Age, Biography and Wiki

Boris Stenin was born on 17 January, 1935 in Russia, is a skater. Discover Boris Stenin's Biography, Age, Height, Physical Stats, Dating/Affairs, Family and career updates. Learn How rich is He in this year and how He spends money? Also learn how He earned most of networth at the age of 66 years old?

Popular As N/A
Occupation N/A
Age 66 years old
Zodiac Sign Capricorn
Born 17 January 1935
Birthday 17 January
Birthplace N/A
Date of death 18 January 2001
Died Place N/A
Nationality Russia

We recommend you to check the complete list of Famous People born on 17 January. He is a member of famous skater with the age 66 years old group.

Boris Stenin Height, Weight & Measurements

At 66 years old, Boris Stenin height not available right now. We will update Boris Stenin's Height, weight, Body Measurements, Eye Color, Hair Color, Shoe & Dress size soon as possible.

Physical Status
Height Not Available
Weight Not Available
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Dating & Relationship status

He is currently single. He is not dating anyone. We don't have much information about He's past relationship and any previous engaged. According to our Database, He has no children.

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Wife Not Available
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Boris Stenin Net Worth

His net worth has been growing significantly in 2022-2023. So, how much is Boris Stenin worth at the age of 66 years old? Boris Stenin’s income source is mostly from being a successful skater. He is from Russia. We have estimated Boris Stenin's net worth , money, salary, income, and assets.

Net Worth in 2023 $1 Million - $5 Million
Salary in 2023 Under Review
Net Worth in 2022 Pending
Salary in 2022 Under Review
House Not Available
Cars Not Available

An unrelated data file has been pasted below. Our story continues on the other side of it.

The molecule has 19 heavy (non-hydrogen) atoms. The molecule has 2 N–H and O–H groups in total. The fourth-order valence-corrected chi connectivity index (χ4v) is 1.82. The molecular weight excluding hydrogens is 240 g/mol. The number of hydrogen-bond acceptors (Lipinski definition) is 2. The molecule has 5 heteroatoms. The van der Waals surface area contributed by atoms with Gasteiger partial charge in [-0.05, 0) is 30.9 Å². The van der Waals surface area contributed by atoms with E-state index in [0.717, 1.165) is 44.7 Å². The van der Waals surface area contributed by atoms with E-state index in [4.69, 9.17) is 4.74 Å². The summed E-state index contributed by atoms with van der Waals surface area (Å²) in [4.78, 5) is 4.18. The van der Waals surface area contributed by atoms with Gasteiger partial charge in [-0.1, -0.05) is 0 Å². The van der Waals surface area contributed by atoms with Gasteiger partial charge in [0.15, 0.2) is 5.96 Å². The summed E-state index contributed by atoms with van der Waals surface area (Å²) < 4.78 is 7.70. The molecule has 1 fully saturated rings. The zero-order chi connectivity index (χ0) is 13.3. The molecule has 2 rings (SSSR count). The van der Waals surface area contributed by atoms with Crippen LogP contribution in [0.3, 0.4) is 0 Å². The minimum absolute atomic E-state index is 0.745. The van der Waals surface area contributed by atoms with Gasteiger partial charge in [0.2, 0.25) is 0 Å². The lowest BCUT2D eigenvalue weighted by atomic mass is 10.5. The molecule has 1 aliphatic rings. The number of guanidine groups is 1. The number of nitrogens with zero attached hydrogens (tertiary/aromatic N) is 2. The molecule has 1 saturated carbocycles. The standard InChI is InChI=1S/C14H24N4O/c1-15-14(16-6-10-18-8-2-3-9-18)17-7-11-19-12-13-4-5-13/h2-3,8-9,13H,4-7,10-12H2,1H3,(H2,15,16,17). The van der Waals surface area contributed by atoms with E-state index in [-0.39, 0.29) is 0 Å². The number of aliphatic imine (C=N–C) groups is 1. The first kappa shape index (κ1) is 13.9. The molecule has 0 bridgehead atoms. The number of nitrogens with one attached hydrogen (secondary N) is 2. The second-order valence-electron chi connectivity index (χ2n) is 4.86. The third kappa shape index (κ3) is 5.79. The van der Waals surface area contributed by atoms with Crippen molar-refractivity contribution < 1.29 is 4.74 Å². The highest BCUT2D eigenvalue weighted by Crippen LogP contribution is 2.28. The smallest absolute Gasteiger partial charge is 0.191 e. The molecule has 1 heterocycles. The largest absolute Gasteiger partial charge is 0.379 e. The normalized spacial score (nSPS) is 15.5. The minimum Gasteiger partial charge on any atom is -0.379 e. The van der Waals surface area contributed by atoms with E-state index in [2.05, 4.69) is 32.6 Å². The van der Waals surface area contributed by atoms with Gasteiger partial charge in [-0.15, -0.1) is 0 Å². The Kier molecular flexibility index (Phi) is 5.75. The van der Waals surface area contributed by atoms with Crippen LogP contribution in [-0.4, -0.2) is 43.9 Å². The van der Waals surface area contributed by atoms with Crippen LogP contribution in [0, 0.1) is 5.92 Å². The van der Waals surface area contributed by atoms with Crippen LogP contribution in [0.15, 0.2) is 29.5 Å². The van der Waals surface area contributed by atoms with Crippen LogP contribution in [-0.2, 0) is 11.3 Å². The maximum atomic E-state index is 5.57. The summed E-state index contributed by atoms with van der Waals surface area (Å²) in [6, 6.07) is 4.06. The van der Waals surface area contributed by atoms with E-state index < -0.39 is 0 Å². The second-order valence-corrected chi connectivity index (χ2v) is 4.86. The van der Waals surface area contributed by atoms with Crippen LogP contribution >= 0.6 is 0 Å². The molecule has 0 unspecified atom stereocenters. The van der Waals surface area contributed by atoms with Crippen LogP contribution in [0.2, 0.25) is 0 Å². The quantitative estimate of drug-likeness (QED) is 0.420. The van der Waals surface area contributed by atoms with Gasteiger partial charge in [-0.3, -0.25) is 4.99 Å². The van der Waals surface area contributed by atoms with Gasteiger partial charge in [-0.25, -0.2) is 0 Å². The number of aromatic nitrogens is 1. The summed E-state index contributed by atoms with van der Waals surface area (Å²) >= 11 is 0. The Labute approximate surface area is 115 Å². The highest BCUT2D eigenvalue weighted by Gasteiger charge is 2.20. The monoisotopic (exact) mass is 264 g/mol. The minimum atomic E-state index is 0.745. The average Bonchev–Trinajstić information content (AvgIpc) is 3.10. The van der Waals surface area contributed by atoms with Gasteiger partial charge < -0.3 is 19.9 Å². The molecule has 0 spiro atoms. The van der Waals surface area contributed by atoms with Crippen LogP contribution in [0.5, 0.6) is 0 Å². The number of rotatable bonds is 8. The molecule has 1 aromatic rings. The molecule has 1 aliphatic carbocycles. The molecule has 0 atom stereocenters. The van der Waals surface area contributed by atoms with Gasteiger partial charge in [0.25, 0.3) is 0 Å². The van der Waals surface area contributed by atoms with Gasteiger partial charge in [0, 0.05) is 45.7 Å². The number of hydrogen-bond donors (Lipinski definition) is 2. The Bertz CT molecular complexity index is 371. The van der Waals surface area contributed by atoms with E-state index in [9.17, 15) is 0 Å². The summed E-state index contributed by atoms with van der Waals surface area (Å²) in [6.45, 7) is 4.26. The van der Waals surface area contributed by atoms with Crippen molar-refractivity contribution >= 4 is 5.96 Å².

Source of Income skater

Boris Stenin Social Network




Living in Sverdlovsk, Stenin met and married fellow skater Valentina Stenina (Valentina Miloslavova before their marriage) during the early days of his speed skating career. They would remain married until Stenin's death in 2001, more than 40 years later.


Returning to the institute for Physical Education where he had worked before, Stenin took up his scientific and teaching work again and became head of the speed skating department at the institute. From 1984 onwards, Stenin published many works on speed skating, took part in many scientific conferences, and he earned a Ph.D. degree in 1994. He continued his scientific and teaching work in speed skating until his death in 2001.


In 1973, Stenin was invited to be a coach for the national women's team – this time with a lot more influence and responsibility than he had had during his previous work as a coach for the national team. The Soviet women at the time had been winning a lot less than they had in recent times before, but training with Stenin as their coach, skaters such as Tatyana Averina, Vera Bryndzei, Natalya Petrusyova, Nina Statkevich, Galina Stepanskaya, and several others soon started producing results, and during the next ten years, many world records holders, Olympic Champions, World Champions, European Champions, and various other major accomplishers were female Soviet skaters. Stenin's rigorous training schedule and alternating between altitude training and indoor training resulted in improvements. But when the Soviet women team won "only" three bronze medals (two by Natalya Petrusyova and one by Natalya Glebova) at the 1984 Winter Olympics in Sarajevo, Stenin was fired.